Friday, October 23, 2009

More on Prayer from Augustine

This is part of Augustine's letter to Proba (from today's Office of Readings). It offers a wonderful insight on the Spirit's "groan" in the believer:

We do not know what is right to pray for, but the Spirit himself pleads with sighs too deep for words...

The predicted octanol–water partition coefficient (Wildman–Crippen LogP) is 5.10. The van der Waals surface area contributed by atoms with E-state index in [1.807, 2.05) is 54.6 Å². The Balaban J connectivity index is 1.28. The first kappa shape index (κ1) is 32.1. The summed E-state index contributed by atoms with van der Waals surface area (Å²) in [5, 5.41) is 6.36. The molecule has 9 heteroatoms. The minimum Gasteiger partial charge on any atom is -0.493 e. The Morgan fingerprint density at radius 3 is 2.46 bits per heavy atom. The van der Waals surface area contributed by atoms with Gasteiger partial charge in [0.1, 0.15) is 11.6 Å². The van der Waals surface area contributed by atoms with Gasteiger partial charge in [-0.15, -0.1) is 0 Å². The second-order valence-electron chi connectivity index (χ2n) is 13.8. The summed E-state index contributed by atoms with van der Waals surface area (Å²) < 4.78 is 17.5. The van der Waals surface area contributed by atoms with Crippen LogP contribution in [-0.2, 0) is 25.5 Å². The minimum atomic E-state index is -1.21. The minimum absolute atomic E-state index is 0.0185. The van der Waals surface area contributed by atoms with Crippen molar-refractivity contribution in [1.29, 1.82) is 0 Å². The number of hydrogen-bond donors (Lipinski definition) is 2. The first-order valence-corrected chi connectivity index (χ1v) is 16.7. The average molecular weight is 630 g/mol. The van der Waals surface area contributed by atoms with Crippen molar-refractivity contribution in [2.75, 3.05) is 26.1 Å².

We must not understand by this that the Holy Spirit of God pleads for the saints as if he were someone different from what God is: in the the Trinity the Spirit is the unchangeable God and one God with the Father and the Son. Scripture says: He pleads for the saints because he moves the saints to plead, just as it says: The Lord your God tests you, to know if you love him, in this sense, that he does it to enable you to know. So the Spirit moves the saints to plead with sighs too deep for words by inspiring in them a desire for the great and as yet unknown reality that we look forward to with patience. How can words express what we desire when it remains unknown? If we were entirely ignorant of it we would not desire it; again, we would not desire it or seek it with sighs, if we were able to see it.

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